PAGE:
In a U.S. House subcommittee meeting held today, business sector spokesmen announced their support for the “Legal Workforce Act,” filed by chair Lamar Smith, R-Texas, that would require the use of E-Verify, the federal program that checks to see if a job applicant is authorized to work in the U.S.
Barry Rutenberg, first vice chairman of the board at the National Association of Home Builders, and himself a home builder from Gainesville — testified at the subcommittee meeting, highlighting points in in his written statement (.pdf):
- E-Verify must continue to focus on the direct employer-employee relationship; holding every U.S. employer accountable for the identity and work authorization status of their direct employees.
- Those entities whose primary purpose is to refer or supply workers to employers should also be required to verify the identity and work authorization of those workers before they are referred or supplied to an employer, regardless of whether that service is done for a fee.
- Any legislation that mandates the use of E-Verify by all U.S. employers must include a strong preemption clause, preventing state and local governments from creating and enforcing their own versions of verification requirements for employers.
- Any mandatory federal E-Verify program must contain a robust safe harbor for employers in order to ensure that those who use the system in good faith will not be held accountable by the Department of Homeland Security, or by the employer‟s workers, for errors in the E-Verify system.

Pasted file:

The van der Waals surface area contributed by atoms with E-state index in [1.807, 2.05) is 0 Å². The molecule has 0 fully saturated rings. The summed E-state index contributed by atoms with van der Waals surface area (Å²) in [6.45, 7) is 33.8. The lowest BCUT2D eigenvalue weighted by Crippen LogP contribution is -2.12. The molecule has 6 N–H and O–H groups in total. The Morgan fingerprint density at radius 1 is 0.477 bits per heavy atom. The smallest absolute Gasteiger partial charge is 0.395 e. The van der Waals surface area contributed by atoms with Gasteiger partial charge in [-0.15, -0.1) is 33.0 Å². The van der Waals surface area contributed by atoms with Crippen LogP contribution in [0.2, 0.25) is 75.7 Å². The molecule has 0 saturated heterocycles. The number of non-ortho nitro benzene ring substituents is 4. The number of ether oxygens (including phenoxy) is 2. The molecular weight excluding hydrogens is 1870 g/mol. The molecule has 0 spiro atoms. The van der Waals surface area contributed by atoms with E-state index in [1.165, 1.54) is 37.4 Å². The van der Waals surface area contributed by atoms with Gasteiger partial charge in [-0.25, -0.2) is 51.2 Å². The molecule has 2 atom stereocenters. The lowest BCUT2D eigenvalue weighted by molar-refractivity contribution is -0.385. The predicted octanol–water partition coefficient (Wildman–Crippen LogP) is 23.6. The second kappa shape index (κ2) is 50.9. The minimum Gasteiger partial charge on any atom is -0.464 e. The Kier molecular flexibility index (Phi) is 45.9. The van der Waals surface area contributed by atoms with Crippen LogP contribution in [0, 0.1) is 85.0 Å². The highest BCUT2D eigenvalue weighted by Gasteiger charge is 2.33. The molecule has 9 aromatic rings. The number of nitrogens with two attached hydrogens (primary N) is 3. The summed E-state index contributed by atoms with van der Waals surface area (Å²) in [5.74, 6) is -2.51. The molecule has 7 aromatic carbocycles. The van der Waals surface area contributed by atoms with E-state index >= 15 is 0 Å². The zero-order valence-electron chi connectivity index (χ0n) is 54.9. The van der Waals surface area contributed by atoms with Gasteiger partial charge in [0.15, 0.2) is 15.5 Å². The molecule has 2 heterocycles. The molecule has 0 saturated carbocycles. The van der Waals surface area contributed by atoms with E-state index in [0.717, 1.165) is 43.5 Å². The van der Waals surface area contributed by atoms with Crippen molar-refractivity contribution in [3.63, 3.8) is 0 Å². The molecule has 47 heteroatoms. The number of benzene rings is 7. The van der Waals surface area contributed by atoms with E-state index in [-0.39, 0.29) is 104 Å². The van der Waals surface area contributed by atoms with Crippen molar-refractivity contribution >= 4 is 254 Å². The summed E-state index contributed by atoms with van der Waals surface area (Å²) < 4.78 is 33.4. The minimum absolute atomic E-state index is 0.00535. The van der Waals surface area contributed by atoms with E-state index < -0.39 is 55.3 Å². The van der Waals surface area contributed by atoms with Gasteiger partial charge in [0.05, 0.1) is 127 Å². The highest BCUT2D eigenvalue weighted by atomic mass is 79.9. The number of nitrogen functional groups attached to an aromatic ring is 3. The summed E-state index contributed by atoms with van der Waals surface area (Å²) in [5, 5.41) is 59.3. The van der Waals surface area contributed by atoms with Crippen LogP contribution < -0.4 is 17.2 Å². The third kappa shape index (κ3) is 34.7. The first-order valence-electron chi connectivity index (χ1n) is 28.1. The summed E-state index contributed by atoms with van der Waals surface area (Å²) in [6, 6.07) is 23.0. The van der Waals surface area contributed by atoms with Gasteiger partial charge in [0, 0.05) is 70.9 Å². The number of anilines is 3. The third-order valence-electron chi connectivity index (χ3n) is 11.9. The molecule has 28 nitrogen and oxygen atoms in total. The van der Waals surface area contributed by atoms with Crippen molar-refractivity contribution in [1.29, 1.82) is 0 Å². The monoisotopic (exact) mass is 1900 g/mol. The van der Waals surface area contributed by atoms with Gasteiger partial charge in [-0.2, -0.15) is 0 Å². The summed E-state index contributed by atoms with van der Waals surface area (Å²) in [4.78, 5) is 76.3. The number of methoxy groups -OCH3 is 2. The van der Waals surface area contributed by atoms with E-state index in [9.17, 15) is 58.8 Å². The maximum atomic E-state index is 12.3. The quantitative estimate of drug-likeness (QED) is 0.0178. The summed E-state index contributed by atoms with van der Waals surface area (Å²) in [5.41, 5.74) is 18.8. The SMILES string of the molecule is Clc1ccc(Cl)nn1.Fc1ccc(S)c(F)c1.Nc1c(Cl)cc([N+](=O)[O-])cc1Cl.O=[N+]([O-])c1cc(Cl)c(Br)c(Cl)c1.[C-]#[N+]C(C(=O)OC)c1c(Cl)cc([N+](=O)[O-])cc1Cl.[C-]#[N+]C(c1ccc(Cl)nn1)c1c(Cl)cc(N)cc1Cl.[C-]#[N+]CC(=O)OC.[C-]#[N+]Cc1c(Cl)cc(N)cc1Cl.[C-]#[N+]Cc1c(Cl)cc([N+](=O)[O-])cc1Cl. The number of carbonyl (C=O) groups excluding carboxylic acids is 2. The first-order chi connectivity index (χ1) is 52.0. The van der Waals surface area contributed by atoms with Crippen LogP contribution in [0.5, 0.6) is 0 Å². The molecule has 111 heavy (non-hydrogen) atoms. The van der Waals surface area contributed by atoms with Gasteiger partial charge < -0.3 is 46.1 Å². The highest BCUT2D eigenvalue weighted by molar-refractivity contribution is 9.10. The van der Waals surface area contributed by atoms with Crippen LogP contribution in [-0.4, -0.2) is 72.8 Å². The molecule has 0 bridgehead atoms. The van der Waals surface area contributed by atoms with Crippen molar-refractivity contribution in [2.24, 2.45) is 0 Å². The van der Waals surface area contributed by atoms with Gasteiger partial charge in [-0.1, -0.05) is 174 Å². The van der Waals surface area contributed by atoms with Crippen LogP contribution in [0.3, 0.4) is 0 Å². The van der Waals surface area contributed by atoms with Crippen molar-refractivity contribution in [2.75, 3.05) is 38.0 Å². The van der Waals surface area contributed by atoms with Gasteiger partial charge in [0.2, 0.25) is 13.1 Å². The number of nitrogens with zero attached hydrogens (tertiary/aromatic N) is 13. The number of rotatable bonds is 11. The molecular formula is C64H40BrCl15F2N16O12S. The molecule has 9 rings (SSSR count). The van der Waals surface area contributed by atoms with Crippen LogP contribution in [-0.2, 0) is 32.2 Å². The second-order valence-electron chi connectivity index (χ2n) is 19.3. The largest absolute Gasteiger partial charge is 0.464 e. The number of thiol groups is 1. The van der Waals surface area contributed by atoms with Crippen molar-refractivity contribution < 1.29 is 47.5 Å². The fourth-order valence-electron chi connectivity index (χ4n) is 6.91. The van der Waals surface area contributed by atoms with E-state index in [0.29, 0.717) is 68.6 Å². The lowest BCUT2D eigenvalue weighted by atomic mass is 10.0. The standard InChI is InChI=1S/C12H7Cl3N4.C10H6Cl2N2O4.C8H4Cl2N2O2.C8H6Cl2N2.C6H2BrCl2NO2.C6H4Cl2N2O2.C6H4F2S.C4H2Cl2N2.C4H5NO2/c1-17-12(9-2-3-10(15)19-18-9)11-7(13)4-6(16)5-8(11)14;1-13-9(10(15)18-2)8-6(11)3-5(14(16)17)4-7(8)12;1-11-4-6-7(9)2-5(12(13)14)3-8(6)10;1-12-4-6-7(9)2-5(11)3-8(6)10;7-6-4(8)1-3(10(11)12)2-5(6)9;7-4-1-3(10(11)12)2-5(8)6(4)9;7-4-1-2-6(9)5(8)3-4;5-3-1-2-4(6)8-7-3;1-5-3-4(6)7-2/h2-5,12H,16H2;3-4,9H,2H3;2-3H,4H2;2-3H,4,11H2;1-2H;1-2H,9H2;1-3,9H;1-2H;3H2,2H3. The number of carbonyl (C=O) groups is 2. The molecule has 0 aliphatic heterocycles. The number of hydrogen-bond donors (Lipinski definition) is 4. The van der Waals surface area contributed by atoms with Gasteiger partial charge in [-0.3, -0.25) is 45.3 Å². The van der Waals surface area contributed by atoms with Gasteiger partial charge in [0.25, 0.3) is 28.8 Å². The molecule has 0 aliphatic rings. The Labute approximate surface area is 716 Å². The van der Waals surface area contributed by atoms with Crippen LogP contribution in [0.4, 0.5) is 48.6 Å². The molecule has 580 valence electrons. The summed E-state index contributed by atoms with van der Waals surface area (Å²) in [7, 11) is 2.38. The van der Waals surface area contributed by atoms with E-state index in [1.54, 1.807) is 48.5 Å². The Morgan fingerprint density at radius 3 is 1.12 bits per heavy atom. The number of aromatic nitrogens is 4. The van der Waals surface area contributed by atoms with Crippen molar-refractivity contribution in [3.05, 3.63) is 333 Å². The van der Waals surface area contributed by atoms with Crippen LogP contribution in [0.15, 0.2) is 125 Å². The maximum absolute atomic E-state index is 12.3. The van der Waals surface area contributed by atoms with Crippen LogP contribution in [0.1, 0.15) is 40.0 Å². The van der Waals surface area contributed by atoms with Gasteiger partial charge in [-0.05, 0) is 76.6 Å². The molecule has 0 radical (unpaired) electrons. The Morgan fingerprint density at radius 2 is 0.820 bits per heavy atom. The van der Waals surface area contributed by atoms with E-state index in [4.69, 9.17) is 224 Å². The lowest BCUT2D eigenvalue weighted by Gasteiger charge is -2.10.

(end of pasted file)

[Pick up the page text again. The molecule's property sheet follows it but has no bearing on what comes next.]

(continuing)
Craig Miller — from the National Restaurant Association, who also testified on Wednesday — said in a written statement (.pdf), “We realize that E-Verify is not infallible, as unauthorized workers using stolen or borrowed identifications might still pass an E-Verify check, but we support Congress’ efforts to establish a more effective federal system for all employers.”
Miller’s statement added that verifying employment authorization, not the expansion of employment protections, should be the sole emphasis of an E-Verify mandate. His statement “emphasized that there are already existing laws that govern wage requirements, pensions, health benefits, the interactions between employers and unions, safety and health requirements, hiring and firing practices, and discrimination statutes.”
On Tuesday the U.S. Chamber of Commerce issued the following statement in support of Smith’s legislation:
The Chamber commends Chairman Smith for introducing a new E-Verify bill that has strong preemption language for state and local laws mandating the use of E-Verify or establishing state or local employment verification schemes, mirrors the existing FAR rules for federal contractors using E-Verify on current workforce, and establishes a fully electronic employment verification obligation with a clear safe harbor for employers that act in good faith.